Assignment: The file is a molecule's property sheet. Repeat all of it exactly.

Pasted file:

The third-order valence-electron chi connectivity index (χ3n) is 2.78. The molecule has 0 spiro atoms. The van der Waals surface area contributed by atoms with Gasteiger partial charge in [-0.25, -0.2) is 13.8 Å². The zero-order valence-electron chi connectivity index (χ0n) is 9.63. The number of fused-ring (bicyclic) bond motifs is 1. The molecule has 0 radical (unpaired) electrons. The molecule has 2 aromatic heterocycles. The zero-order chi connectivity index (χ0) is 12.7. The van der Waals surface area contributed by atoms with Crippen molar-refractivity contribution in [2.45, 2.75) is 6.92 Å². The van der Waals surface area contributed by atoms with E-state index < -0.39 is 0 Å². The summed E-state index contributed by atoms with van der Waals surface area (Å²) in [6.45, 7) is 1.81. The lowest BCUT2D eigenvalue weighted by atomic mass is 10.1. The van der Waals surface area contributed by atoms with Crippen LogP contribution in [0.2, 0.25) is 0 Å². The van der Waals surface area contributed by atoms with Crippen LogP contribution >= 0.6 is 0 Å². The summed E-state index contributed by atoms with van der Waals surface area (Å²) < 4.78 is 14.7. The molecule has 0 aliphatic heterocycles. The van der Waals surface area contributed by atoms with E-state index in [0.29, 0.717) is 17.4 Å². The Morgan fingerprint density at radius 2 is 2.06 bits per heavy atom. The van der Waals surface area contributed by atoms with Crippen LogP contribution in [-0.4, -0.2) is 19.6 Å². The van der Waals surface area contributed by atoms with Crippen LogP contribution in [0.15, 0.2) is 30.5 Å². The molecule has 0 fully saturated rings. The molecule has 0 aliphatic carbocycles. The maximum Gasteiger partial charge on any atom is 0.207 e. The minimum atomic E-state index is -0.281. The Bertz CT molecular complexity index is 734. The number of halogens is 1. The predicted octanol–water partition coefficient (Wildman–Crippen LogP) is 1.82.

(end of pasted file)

The third-order valence-electron chi connectivity index (χ3n) is 2.78. The molecule has 0 spiro atoms. The van der Waals surface area contributed by atoms with Gasteiger partial charge in [-0.25, -0.2) is 13.8 Å². The zero-order valence-electron chi connectivity index (χ0n) is 9.63. The number of fused-ring (bicyclic) bond motifs is 1. The molecule has 0 radical (unpaired) electrons. The molecule has 2 aromatic heterocycles. The zero-order chi connectivity index (χ0) is 12.7. The van der Waals surface area contributed by atoms with Crippen molar-refractivity contribution in [2.45, 2.75) is 6.92 Å². The van der Waals surface area contributed by atoms with E-state index < -0.39 is 0 Å². The summed E-state index contributed by atoms with van der Waals surface area (Å²) in [6.45, 7) is 1.81. The lowest BCUT2D eigenvalue weighted by atomic mass is 10.1. The van der Waals surface area contributed by atoms with Crippen LogP contribution in [0.2, 0.25) is 0 Å². The van der Waals surface area contributed by atoms with Crippen LogP contribution >= 0.6 is 0 Å². The summed E-state index contributed by atoms with van der Waals surface area (Å²) < 4.78 is 14.7. The molecule has 0 aliphatic heterocycles. The van der Waals surface area contributed by atoms with E-state index in [0.29, 0.717) is 17.4 Å². The Morgan fingerprint density at radius 2 is 2.06 bits per heavy atom. The van der Waals surface area contributed by atoms with Crippen LogP contribution in [-0.4, -0.2) is 19.6 Å². The van der Waals surface area contributed by atoms with Crippen LogP contribution in [0.15, 0.2) is 30.5 Å². The molecule has 0 fully saturated rings. The molecule has 0 aliphatic carbocycles. The maximum Gasteiger partial charge on any atom is 0.207 e. The minimum atomic E-state index is -0.281. The Bertz CT molecular complexity index is 734. The number of halogens is 1. The predicted octanol–water partition coefficient (Wildman–Crippen LogP) is 1.82.